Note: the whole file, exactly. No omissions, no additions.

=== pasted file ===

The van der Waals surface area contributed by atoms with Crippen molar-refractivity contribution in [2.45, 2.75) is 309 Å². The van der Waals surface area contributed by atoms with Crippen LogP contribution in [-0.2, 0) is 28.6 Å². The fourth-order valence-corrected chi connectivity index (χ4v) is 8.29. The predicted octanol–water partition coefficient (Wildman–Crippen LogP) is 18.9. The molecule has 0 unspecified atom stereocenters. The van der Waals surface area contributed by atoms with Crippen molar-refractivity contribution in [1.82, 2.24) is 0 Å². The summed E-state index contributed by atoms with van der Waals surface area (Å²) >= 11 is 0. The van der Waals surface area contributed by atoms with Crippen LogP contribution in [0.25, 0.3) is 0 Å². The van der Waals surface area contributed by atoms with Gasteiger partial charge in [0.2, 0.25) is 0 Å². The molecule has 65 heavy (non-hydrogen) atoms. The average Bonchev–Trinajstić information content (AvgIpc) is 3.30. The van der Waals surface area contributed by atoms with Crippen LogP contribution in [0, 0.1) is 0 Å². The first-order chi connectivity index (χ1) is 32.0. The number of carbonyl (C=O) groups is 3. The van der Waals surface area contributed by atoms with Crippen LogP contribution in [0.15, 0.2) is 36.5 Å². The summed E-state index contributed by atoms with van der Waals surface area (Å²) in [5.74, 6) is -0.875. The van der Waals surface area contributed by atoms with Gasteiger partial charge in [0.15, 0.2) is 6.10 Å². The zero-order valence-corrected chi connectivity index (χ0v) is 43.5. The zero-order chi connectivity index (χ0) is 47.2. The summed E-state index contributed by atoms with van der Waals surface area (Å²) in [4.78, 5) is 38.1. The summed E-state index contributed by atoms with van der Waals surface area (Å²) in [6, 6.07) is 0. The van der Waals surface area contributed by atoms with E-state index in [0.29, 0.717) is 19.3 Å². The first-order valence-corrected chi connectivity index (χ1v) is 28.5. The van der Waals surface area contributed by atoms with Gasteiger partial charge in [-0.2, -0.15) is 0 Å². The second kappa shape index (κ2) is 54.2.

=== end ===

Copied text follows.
The van der Waals surface area contributed by atoms with Crippen molar-refractivity contribution in [2.45, 2.75) is 309 Å². The van der Waals surface area contributed by atoms with Crippen LogP contribution in [-0.2, 0) is 28.6 Å². The fourth-order valence-corrected chi connectivity index (χ4v) is 8.29. The predicted octanol–water partition coefficient (Wildman–Crippen LogP) is 18.9. The molecule has 0 unspecified atom stereocenters. The van der Waals surface area contributed by atoms with Crippen molar-refractivity contribution in [1.82, 2.24) is 0 Å². The summed E-state index contributed by atoms with van der Waals surface area (Å²) >= 11 is 0. The van der Waals surface area contributed by atoms with Crippen LogP contribution in [0.25, 0.3) is 0 Å². The van der Waals surface area contributed by atoms with Gasteiger partial charge in [0.2, 0.25) is 0 Å². The molecule has 65 heavy (non-hydrogen) atoms. The average Bonchev–Trinajstić information content (AvgIpc) is 3.30. The van der Waals surface area contributed by atoms with Crippen LogP contribution in [0, 0.1) is 0 Å². The first-order chi connectivity index (χ1) is 32.0. The number of carbonyl (C=O) groups is 3. The van der Waals surface area contributed by atoms with Crippen LogP contribution in [0.15, 0.2) is 36.5 Å². The summed E-state index contributed by atoms with van der Waals surface area (Å²) in [5.74, 6) is -0.875. The van der Waals surface area contributed by atoms with Gasteiger partial charge in [0.15, 0.2) is 6.10 Å². The zero-order valence-corrected chi connectivity index (χ0v) is 43.5. The zero-order chi connectivity index (χ0) is 47.2. The summed E-state index contributed by atoms with van der Waals surface area (Å²) in [4.78, 5) is 38.1. The summed E-state index contributed by atoms with van der Waals surface area (Å²) in [6, 6.07) is 0. The van der Waals surface area contributed by atoms with E-state index in [0.29, 0.717) is 19.3 Å². The first-order valence-corrected chi connectivity index (χ1v) is 28.5. The van der Waals surface area contributed by atoms with Gasteiger partial charge in [-0.2, -0.15) is 0 Å². The second kappa shape index (κ2) is 54.2.